Not all minor powers and players fly a national flag or otherwise claim their existence as a people. When peace is proclaimed with Spain and pirate hunters actively seek buccaneers who ignore the prohibition on Spanish prey, a fair number of sea-roving adventurers temporarily look elsewhere for employment, to logwood hunting, for example, or to “fishing for silver”—treasure hunting, that is. Some, however, refuse to give up their trade even in the face of the ready noose. Even now a few Caribbean sea rovers harry the Spaniards in spite of lacking a commission or a “wink and a nod” from the English or French. Some will even plunder an occasional English, French, or Dutch merchantman. A few begin to express sentiments of self-loyalty, of seeking to sail “against all flags”—and turn pure pirate. This attitude will plant the seed of inspiration for the early eighteenth century pirates for whom self-allegiance will take precedence over any national loyalty—at least until captured, tried, and sentenced to death.
Few, if any, English and French buccaneers have not committed an act that could properly be called piracy, but these acts are reasonably rare and usually, if not always, have Spaniards as the object. However, with the active suppression of English and French buccaneering in the 1670s and 1680s, Caribbean adventurers have but few choices. They could simply quit, but most would rather not. They could head to the South Sea to raid the Spaniard there, and a great many do. With the support of financiers in North American colonies, they could sail to the Red Sea and make piratical attacks on the ships of the Great Mogul, and some do. Or they could go true pirate and attack all flags. Only a few choose this last course, but one of them, Jean Hamlyn in his ship La Trompeuse, sets the stage for the pirates of the black flag of the early eighteenth century. Hamlyn and his English consort, a former buccaneer and Jamaica planter, pretend to no national loyalty, but proclaim themselves true pirates—any and all are their prey. Even so, Hamlyn has allies in the governor of Saint Thomas, Adolphe Esmit, and later it is said, in New England merchants who finance his New Trompeuse after Captain Charles Carlile of the English Navy burns his ship to the waterline. Although Hamlyn is by far the most famous and successful—he is never captured—a few others sail a similar course. None yet fly the black flag. Their crews are largely former English and French buccaneers, and they have given up attacking Spanish towns and cities for they lack the force necessary. By the early eighteenth century, their piratical descendants will have lost the buccaneer ability at large scale land warfare, and will restrict themselves almost entirely to attacks on shipping.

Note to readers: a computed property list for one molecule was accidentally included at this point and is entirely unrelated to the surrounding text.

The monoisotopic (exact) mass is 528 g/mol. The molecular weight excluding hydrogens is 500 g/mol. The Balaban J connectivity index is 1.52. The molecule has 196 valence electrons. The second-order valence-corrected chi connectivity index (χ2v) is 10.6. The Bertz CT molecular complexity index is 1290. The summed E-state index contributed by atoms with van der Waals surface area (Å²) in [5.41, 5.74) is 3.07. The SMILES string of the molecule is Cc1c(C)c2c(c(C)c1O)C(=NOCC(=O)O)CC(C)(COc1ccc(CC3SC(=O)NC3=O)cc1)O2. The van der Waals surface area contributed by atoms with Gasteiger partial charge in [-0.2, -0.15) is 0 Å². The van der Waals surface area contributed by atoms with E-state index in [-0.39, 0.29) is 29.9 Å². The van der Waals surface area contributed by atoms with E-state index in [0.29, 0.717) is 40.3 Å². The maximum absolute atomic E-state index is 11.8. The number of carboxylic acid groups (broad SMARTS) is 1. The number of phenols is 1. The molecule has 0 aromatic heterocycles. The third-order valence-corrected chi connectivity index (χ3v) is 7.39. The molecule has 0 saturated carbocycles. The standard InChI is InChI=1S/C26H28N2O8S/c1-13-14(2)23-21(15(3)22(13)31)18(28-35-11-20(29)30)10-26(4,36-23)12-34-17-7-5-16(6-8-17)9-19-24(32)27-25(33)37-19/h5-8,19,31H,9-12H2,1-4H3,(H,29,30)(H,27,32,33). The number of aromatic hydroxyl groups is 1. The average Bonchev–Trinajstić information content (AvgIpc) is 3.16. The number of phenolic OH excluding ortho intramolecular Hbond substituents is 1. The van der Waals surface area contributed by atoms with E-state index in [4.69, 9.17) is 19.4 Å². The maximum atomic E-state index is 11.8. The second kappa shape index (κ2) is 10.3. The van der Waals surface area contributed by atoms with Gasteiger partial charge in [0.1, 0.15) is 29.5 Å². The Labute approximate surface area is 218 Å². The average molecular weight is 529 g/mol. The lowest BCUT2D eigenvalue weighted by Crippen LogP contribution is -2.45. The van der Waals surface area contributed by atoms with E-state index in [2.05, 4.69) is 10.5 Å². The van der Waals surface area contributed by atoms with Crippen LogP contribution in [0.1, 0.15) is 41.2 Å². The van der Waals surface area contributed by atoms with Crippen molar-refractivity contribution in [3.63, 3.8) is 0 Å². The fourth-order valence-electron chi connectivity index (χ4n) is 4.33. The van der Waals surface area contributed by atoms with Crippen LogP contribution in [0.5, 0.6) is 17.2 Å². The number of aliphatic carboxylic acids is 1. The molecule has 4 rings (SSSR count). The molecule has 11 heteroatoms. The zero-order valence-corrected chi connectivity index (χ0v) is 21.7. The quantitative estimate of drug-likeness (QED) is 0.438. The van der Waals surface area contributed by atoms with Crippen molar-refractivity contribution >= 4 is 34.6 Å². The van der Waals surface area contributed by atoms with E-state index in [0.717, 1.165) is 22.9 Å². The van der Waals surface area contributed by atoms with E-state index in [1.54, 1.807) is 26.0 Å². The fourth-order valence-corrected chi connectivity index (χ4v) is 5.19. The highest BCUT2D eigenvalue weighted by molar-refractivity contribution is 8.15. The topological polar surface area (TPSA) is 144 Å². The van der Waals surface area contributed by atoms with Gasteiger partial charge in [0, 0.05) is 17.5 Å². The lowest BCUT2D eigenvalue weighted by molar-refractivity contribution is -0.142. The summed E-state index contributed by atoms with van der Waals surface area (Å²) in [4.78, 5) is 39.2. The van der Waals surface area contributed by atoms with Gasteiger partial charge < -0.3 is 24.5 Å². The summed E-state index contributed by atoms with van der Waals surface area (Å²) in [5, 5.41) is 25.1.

Logwood cutters are rough men who labor for months at a time, standing knee-deep in water while they chop down logwood trees, cut them into sections, and haul them by hand to the shore to await cargo vessels from Port Royal, Jamaica. Logwood is a valuable dyewood, and the labor and hard living to acquire it was worth the risks and the toll on the body. The men, typically ensconced at Laguna de Términos, Mexico or along the Mosquito Coast of Nicaragua, live in primitive camps and hunt wild cattle for food. When the Port Royal vessels arrive, logwood cutters celebrate for days—they “make a Christmas”—on rum punch provided by the logwood merchants. But these logwood cutting bases are on Spanish territory, thus the logwood cutters are interlopers. Local Spanish Guarda Costas, and at times even larger expeditions, are often sent to dislodge them: capture could mean years of servitude in Mexico City or other towns along or inland from the Spanish Main. Many logwood cutters drift through a variety of trades, including buccaneering, the “sloop trade” (local trading voyages), smuggling, turtling, “fishing for silver” (treasure hunting), and even local whaling, leaving them with a variety of skills that make them useful to a various military and quasi-military and naval expeditions.
Brethren of the Coast
These adventurers are of all nations, races, and ethnicities, and their sole purpose is to harry Spain—to plunder the Spanish Main! They are English buccaneers, French flibustiers, Dutch freebooters, Spanish deserters, Portuguese seamen, and freed slaves and other men of color, all banded together for common purpose. If they are English and are forbidden to plunder the Spanish, they will accept a French commission, and if French and so forbidden, an English commission. And if there is no commission to be had, they will make a pretense of one and attack the Spanish anyway. They are naturally armed as are the English buccaneers and French flibustiers, both of whom are in their number: with flintlock musket (usually a fusil boucanier), cartouche box of thirty cartridges, a pistol or two, and a cutlass.
Black Caribs, or Garifuna, are originally a branch of Island Caribs (Kalinago) on Saint Vincent Island. Their origin may forever be debated, with theories ranging from shipwrecked slaves, to escaped slaves and maroons who traveled to the island, to slaves carried there by Island Caribs. By 1683, an estimated four thousand Black Caribs are living on Saint Vincent, along with two thousand Island Caribs. Originally adopting the Island Carib lifestyle, Black Caribs develop their own distinct culture with roots in both Africa and the Caribbean. They last as an independent people until the late eighteenth century when they were defeated by Great Britain in the Second Carib War. Like their Island Carib relatives, the Black Caribs are expert seafarers and warriors.